We used to stay in Tricketts Cross/ Moordown in my aunt and uncle’s caravan regularly. I adored it. I spent the first six months of my life in a caravan my parents had scrimped and saved to buy. Perhaps that is the reason for my affection for travel. They had often spoken of the Winter of 1962/63 when they had needed to dig each other out.
They had often spoken fondly of those days. I was so desperate to get away from my ex, I had looked at a caravan!
At the back of my mind I have always remembered The L Shaped Room. A young, pregnant girl is restored by living in a rundown hovel, with what would nowadays probably be classified as a bunch of weirdos. I have also lived in my fair share of seedy bedsits!
The caravan (like everything else to do with my aunt) was bright and airy, I remember Mum would always buy fresh bread and butter (which was a real treat) and jam while we were away, I seem to remember a lot of non-stop cricket too! I don’t think we used wickets, if the ball hit your legs, you were out.
One of my brother’s friends came away with us one year, He was always a member of the family even when he was chambering in and out of clothing bins, giving impromptu puppet shows. I believe he was at the back of the church opening beers with my brother one Chtistmas Eve
He was also the joker who nearly got them all. beaten up when he had squirted a soda siphon across the bar.
When we got back from holiday, he had ended up sleeping around our house because he was really upset that his girlfriend had dumped him. He was also involved in blowing up condoms. I was close to my brother’s friends once upon a time. I knew my friend’s husband long before I had met her. I unearthed another old photo of him the other day.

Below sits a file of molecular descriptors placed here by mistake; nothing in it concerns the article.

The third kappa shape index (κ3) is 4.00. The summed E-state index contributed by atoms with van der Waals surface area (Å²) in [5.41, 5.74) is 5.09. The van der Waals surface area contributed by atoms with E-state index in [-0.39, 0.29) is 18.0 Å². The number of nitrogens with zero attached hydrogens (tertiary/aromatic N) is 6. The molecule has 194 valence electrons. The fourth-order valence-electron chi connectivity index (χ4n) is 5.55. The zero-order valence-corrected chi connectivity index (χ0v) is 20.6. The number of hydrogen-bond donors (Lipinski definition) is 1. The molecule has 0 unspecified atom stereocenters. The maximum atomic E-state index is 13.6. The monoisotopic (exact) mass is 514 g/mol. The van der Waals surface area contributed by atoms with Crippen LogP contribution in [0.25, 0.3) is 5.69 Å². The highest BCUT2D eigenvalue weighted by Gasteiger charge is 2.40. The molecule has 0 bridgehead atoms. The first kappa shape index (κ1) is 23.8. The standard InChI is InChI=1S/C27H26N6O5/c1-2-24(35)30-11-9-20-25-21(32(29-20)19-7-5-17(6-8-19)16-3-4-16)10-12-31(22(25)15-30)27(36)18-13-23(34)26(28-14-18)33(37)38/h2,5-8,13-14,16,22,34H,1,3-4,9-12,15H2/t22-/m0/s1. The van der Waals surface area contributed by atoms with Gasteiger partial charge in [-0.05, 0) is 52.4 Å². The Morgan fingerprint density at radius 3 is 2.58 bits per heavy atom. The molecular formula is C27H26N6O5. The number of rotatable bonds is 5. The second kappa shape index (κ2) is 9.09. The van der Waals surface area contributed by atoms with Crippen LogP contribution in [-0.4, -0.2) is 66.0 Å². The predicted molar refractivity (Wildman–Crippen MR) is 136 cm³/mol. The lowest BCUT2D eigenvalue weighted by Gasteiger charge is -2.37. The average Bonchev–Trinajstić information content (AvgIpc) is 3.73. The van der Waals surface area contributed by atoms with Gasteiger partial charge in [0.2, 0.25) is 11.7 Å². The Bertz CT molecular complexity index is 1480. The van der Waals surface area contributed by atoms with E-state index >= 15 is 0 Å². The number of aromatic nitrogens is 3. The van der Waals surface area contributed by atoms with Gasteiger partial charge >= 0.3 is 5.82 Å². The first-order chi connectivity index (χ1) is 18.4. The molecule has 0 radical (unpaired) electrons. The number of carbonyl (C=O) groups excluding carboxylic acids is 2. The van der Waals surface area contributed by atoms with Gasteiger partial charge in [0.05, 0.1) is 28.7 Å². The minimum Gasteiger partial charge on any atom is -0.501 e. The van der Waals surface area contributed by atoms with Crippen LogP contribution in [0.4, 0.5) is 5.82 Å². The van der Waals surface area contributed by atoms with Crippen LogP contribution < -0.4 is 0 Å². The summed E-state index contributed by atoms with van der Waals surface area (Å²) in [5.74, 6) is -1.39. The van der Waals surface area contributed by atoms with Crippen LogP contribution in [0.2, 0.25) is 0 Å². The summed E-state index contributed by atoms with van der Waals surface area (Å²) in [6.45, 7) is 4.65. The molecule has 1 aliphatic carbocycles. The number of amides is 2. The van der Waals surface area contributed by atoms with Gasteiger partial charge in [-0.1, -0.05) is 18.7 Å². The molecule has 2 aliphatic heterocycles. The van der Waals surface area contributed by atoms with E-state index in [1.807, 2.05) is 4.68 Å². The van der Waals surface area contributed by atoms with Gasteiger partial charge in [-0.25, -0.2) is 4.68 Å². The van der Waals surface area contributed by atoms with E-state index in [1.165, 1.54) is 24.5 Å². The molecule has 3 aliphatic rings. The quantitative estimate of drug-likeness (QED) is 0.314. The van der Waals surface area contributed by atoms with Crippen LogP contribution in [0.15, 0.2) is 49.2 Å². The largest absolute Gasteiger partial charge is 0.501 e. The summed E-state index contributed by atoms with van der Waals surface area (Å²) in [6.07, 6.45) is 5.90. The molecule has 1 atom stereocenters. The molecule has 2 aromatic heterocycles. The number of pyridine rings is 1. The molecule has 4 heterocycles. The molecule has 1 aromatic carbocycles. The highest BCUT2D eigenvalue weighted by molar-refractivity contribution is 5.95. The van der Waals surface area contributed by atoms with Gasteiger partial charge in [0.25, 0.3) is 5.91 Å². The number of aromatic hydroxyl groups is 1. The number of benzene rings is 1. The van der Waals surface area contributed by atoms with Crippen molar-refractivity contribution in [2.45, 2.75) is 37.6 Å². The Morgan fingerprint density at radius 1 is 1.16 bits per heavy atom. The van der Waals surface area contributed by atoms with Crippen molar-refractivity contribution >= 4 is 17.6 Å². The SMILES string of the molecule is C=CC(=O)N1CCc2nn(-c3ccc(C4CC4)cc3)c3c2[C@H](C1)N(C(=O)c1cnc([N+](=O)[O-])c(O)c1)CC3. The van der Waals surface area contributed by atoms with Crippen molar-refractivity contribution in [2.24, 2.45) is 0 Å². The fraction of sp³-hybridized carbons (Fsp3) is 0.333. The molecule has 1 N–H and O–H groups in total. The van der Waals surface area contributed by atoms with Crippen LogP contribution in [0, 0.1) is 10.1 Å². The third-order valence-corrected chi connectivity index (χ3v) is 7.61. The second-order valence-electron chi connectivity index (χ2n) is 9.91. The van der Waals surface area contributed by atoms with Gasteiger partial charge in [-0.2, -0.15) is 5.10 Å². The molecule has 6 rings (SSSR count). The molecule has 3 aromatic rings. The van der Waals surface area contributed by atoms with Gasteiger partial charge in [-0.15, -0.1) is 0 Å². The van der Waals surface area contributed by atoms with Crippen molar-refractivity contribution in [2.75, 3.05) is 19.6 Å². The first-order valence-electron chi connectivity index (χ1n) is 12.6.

Speaking of condoms. When we were in Dublin in the nineties condoms were still not readily available. They were hidden away in drawers!
As I have said many times, my best friend is married to one of my brother’s friends.
I wanted all this for our son. I had tried to make his friend feel welcome online during lockdiwn! My daughter’s friends have ended up being wonderful. Most of my son”s friends have been a disappointment!
Whatever happened to mateship?
When it comes to rough places to live, the roughest was the kibbutz.
We had been horrified when we had first seen the filthy mattress we would be sleeping on but looking next door we had seen how others had managed to make it really homely. I remember laying out my sleeping bag to sleep on.
One of the guys had made me laugh. He had made a game out of catching and killing the mice!
I believe that same kibbutz is likely to have just come under rocket attack.